DARPA Program Aims to Facilitate Robotic Servicing of Geosynchronous Satellites

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  1. AMDR

    AMDR Captain Staff Member Administrator

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    Program Aims to Facilitate Robotic Servicing of Geosynchronous Satellites
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    Servicing vehicle jointly developed with a commercial partner would leverage DARPA’s successes in space robotics and accelerate revolutionary capabilities for working with satellites currently beyond reach


    OUTREACH@DARPA.MIL
    3/25/2016

    Hundreds of military, government and commercial satellites reside today in geosynchronous Earth orbit (GEO) some 22,000 miles (36,000 kilometers) above the Earth—a perch ideal for providing communications, meteorology and national security services, but one so remote as to preclude inspection and diagnosis of malfunctioning components, much less upgrades or repairs. Even fully functional satellites sometimes find their working lives cut short simply because they carry obsolete payloads—a frustrating situation for owners of assets worth hundreds of millions of dollars. With no prospects for assistance once in orbit, satellites destined for GEO today are loaded with backup systems and as much fuel as can be accommodated, adding to their complexity, weight and cost. But what if help was just a service call away?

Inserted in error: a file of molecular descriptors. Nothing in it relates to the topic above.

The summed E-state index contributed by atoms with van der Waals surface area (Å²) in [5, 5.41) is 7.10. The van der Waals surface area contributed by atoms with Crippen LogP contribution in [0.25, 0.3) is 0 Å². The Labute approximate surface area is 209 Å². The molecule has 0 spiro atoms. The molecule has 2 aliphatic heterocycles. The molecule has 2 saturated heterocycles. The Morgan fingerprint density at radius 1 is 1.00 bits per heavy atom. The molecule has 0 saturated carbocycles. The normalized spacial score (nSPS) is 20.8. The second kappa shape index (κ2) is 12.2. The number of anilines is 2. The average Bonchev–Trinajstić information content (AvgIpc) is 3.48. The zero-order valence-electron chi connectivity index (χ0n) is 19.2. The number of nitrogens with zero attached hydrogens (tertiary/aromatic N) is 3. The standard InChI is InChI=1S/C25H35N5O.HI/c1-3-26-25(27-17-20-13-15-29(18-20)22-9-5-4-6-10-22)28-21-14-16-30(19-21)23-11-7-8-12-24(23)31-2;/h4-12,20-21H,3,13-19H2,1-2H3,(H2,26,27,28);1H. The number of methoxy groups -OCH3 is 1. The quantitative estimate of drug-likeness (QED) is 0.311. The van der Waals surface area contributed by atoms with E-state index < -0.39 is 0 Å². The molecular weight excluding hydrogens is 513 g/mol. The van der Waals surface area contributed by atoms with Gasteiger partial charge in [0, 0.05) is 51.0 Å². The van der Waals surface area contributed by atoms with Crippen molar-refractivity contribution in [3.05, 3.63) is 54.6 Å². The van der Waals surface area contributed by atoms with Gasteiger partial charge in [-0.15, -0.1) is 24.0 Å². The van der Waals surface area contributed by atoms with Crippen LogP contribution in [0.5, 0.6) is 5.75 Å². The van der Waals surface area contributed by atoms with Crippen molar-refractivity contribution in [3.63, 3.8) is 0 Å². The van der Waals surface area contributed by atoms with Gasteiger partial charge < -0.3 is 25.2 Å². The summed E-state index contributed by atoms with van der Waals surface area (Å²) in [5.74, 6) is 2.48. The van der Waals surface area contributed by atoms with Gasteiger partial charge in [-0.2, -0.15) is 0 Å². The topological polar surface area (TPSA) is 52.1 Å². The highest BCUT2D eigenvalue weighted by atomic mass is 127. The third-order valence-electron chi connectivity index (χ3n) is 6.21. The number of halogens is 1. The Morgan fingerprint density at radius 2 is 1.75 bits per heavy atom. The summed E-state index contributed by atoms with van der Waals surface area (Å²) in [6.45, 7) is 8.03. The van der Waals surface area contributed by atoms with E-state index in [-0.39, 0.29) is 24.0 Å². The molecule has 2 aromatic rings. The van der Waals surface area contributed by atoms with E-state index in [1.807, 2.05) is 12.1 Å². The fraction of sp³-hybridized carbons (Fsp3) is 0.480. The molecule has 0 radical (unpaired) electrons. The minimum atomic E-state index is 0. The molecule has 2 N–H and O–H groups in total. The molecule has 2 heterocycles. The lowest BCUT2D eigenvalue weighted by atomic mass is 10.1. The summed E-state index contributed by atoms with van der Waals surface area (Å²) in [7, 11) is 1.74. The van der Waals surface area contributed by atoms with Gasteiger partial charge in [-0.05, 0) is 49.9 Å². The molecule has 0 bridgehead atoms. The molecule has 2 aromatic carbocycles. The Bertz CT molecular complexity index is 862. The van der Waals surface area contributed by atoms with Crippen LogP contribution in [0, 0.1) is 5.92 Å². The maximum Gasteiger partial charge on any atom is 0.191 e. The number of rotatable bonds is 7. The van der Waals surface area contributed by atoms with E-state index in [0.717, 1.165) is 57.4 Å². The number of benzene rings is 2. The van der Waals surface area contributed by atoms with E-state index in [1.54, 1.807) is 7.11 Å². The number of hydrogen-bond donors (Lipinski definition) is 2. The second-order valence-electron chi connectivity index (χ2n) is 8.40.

DARPA’s new Robotic Servicing of Geosynchronous Satellites (RSGS) program intends to answer that question by developing technologies that would enable cooperative inspection and servicing in GEO and demonstrating those technologies on orbit within the next five years. Under the RSGS vision, a DARPA-developed modular toolkit, including hardware and software, would be joined to a privately developed spacecraft to create a commercially owned and operated robotic servicing vehicle (RSV) that could make house calls in space. DARPA would contribute the robotics technology, expertise, and a Government-provided launch. The commercial partner would contribute the satellite to carry the robotic payload, integration of the payload onto it, and the mission operations center and staff. If successful, the joint effort could radically lower the risk and cost of operating in GEO.


    Rest of the article is here: http://www.darpa.mil/news-events/2016-03-25
     
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